The percentage of such people is also not insignificant. One in three Americans prays multiple times a day, while one in 15 do so in other countries on average. Attending services more than once a week continues to be twice as high among Americans compared to the next highest-attending industrial country, and three times higher than the average comparable nation.
One-third of Americans hold that the Bible is the actual word of God. Fewer than 10 percent believe so in similar countries.
Stanton concludes: “The United States ‘clearly stands out as exceptional,’ and this exceptionalism has not been decreasing over time. In fact, researchers determine that the percentages of Americans who are the most vibrant and serious in their faith is actually increasing a bit, ‘which is making the United States even more exceptional over time.'”
Part of the reason for this consistency is the number of children Bible-believing people produce. Christian parents are outpacing the offspring of secular populations– and that’s helped to keep the fabric of faith alive.
There is another factor beyond faith. The University of London’s Eric Kaufmann explains in his book “Shall the Religious Inherit the Earth?” (he says yes) that the sustaining vitality, and even significant per capita growth of serious Christian belief is as firmly rooted in fertility as it is in teaching and evangelism. Globally, he says that the more robust child-bearing practices of orthodox Jews and Christians create many more seriously religious people than those with a secular agenda.
Here’s the kicker. Social Darwinism may be true, but just not in the way secularists think. Those who have babies and raise and educate them tend to direct the future of humanity. Followers of Christ are doing this. Those denigrating faith are not.
So, why does it seem like secularism is over-running the United States? First, because of the sheer dominance of the liberal media and academia. We hear and see a “fake news” perspective everyday and tend to believe it. But they present only one side of the equation.
Gary Randall also points to misleading data on the Millennial generation. He says:
“Leading sociologist of religion Christopher Smith has found through his work that most emerging adults ‘report little change in how religious they have been in the previous five years.’ He surprisingly also found that those who do report a change say they have been more religious, not less. This certainly does not mean there is a major revival going on among young adults, but nor does it mean the sky is falling.”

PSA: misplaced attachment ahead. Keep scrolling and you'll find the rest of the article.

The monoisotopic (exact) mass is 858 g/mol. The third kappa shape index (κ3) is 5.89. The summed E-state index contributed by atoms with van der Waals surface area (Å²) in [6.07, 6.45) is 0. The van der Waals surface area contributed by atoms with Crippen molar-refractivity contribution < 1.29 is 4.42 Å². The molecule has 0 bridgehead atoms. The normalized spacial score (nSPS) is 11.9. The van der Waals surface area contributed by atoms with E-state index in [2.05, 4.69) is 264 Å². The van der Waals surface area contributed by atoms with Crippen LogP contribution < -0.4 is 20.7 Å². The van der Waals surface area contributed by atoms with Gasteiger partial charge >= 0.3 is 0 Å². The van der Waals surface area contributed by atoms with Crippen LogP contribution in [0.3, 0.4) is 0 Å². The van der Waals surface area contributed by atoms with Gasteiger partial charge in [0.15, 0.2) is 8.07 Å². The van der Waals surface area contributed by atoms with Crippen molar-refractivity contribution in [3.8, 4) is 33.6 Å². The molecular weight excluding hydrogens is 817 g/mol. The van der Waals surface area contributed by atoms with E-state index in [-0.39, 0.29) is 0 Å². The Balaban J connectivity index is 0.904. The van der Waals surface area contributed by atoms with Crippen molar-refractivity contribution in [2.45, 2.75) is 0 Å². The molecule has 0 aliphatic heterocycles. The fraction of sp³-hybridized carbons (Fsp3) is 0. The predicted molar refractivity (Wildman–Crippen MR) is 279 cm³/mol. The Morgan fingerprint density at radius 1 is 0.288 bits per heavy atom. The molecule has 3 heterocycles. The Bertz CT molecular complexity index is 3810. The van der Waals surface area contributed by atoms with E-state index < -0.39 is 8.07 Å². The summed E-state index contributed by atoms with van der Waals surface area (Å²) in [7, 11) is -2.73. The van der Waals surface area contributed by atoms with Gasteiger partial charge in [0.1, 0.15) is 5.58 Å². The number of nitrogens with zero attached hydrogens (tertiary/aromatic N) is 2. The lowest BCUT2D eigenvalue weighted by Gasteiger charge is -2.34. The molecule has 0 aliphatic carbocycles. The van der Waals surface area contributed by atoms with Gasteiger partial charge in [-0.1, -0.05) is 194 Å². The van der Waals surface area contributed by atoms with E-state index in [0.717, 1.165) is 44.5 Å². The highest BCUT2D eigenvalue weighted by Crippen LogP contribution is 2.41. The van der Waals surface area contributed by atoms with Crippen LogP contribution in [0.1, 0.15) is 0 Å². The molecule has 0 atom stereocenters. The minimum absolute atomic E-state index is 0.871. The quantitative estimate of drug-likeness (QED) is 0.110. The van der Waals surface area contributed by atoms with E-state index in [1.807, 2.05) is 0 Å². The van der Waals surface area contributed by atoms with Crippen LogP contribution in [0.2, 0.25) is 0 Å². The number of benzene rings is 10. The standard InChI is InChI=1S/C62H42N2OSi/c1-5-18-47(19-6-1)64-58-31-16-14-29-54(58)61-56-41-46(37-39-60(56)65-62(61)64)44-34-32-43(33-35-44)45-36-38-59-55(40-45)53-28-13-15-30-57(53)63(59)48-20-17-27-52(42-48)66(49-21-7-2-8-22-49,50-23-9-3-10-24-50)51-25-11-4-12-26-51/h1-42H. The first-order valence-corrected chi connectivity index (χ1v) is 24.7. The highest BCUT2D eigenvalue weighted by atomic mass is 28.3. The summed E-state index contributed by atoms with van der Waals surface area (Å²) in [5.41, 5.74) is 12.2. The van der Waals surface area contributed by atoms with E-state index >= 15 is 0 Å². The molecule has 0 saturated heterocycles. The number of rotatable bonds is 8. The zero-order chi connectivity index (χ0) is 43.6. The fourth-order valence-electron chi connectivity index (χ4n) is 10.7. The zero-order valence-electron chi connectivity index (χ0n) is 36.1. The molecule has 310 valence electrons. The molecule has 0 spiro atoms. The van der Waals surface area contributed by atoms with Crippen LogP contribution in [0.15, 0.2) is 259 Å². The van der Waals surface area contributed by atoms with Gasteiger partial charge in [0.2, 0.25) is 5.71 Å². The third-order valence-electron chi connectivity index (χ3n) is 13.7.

Randall ends his view of Millennials with this perspective from one of my favorite authors, Rodney Stark:
“We should not confuse leaving the faith with attending less often. Rodney Stark and other scholars report that young adults begin to attend church less often in their ‘independent years’ and have always done so for as long back as such data has been collected. It’s part of the nature of emerging adulthood. Just as sure as these young people do other things on Sunday morning, the leading sociologists of religion find they return to church when they get married, have children, and start to live a real adult life. It’s like clockwork and always has been. However, the increasing delay among young adults in entering marriage and family is likely lengthening this gap today.”
All of these facts about faith should encourage us. The half empty part of the cup may still point toward the emergence of a secular progressive’ faith-hating society on the horizon–just as I spoke about last week. But the half full cup reveals that God is still at work and this should motivate us to seek His increasing showers of blessing.
May there be a world-wide revival of exceptional faith in Jesus Christ.